Life is good for craft beer drinkers in Tampa Bay, and it’s only getting better. Consistently ranked among the top brewing scenes in America, Tampa Bay is quickly becoming a destination for craft beer. A sample of Tampa Bay’s unique craft scene makes it plain that it’ll be on the beer map to stay. And what better way to enjoy some craft beer than making a day of it? So, I got a group of friends together to take over the Brew Bus to see what’s on tap. Yes, Tampa’s beer scene is vibrant enough to support a business that shuttles thirsty beer fans from brewery to brewery—what other place can say that? All aboard, it’s time to see what all the brew-haha is about.
Our trip begins with a stop at the tasting room for Tampa Bay’s best-known craft brewer, Cigar City Brewing. Imagine strolling into a walk-in humidor with a surf shop vibe—and awesome beer, too! Behind the hardwood bar, lacquered with brewing notes, an impressive electronic tap list lets the beer-minded faithful know what’s available. A few feet away stand the taps that quench the thirst of craft beer enthusiasts from Tampa Bay and well beyond. Cigar City’s numerous awards prove its popularity. CCB’s Jai Alai India Pale Ale tells you why: Its piney aroma, grapefruit bitterness and clean finish make it a great brew to help beat the Florida heat. It more than earns its impressive 99 from RateBeer’s army of beer drinkers. I happily quaff one during the brewery tour, which comes with a pint glass to keep, as we walk around the impressive brewhouse and bottling and canning operations.
A short drive away sits Angry Chair Brewing. A recent addition to Tampa Bay’s craft beer scene, Angry Chair opened in November, 2014. The tap room is a rustic throwback with exposed ventilation, custom steel chairs and a ceiling assembled with much of the 1941 building’s original wood. Among the enigmatic mixed-media art hung on the wall, a cameo window offers a glimpse of the 10-barrel brewhouse. Cozy and buzzing, the tasting room offers beers like German Chocolate Cupcake Stout, which hits the nose with a heavy aroma of vanilla. With sweet notes of coconut, toffee and cacao, this milk stout pours black and achieves a complex richness. Do I get the brewery’s name? I think I’ll focus on a pint of stout instead.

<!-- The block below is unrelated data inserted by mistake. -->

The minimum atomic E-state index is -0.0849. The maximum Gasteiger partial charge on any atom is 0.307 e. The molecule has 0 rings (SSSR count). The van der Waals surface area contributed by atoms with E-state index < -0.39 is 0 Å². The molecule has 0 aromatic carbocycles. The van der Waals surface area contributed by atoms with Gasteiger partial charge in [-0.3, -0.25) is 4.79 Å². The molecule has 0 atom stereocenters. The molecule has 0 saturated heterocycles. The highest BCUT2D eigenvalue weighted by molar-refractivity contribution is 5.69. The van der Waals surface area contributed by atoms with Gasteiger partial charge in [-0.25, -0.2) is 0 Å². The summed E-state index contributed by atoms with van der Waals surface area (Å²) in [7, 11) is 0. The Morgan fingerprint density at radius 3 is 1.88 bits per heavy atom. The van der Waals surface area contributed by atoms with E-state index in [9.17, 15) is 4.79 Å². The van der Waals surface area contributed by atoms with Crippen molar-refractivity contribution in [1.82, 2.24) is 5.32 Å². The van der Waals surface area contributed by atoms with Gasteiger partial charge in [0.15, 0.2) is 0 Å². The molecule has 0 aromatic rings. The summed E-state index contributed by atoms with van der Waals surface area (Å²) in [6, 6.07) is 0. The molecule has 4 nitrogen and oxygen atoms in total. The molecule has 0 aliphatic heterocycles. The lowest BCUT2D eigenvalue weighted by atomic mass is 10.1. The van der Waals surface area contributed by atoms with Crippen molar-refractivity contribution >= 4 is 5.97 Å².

Six Ten Brewing sits near Tampa International Airport, a short way off the beaten path. The brewery is designed with an open concept, with the 10-barrel custom brewhouse in full view of the happy patrons. There’s something authentic about seeing exactly where the beer is made and meet the man who makes it. The tasting room is a study in minimalism: a poured slab counter top, lots of beautiful stainless, about 14 guest taps and 10 house offerings on draft. I opt for a porter, keeping with the traditional vibe. I chose well. With a deep, malty nose, Six Ten’s Porter is smooth and medium-bodied with hints of dark chocolate and coffee—a straightforward, quality beer from a genuine local brewer.
Just on the edge of Tampa Bay’s Ybor City district, Coppertail Brewing has gotten a lot of people talking in a short period of time. The tasting room is expansive and inviting; the bare block walls, high ceilings and sheet metal roofing giving it a stark, industrial vibe. High windows behind the bar offer a glimpse of the impressive 50-barrel Rolec brewhouse with bright tanks for conditioning. That hardware allows for a lot of treatments as fun, temporary companions to the brewery’s core beers. Among those core offerings is Coppertail’s Unholy American Trippel. Weighing in at 9.0% ABV, it has a crisp, citrus nose, lightly piney with a hoppy twist on the traditional Trappist strong ale. A concept that might seem like beer sacrilege tastes anything but. (You didn’t think I was going to say “heavenly,” did you?)
Clearly, the locals have got magic on tap. What a place for a beer lover to take over! For those who want a tasty sip, Tampa Bay’s beer scene is worth the trip.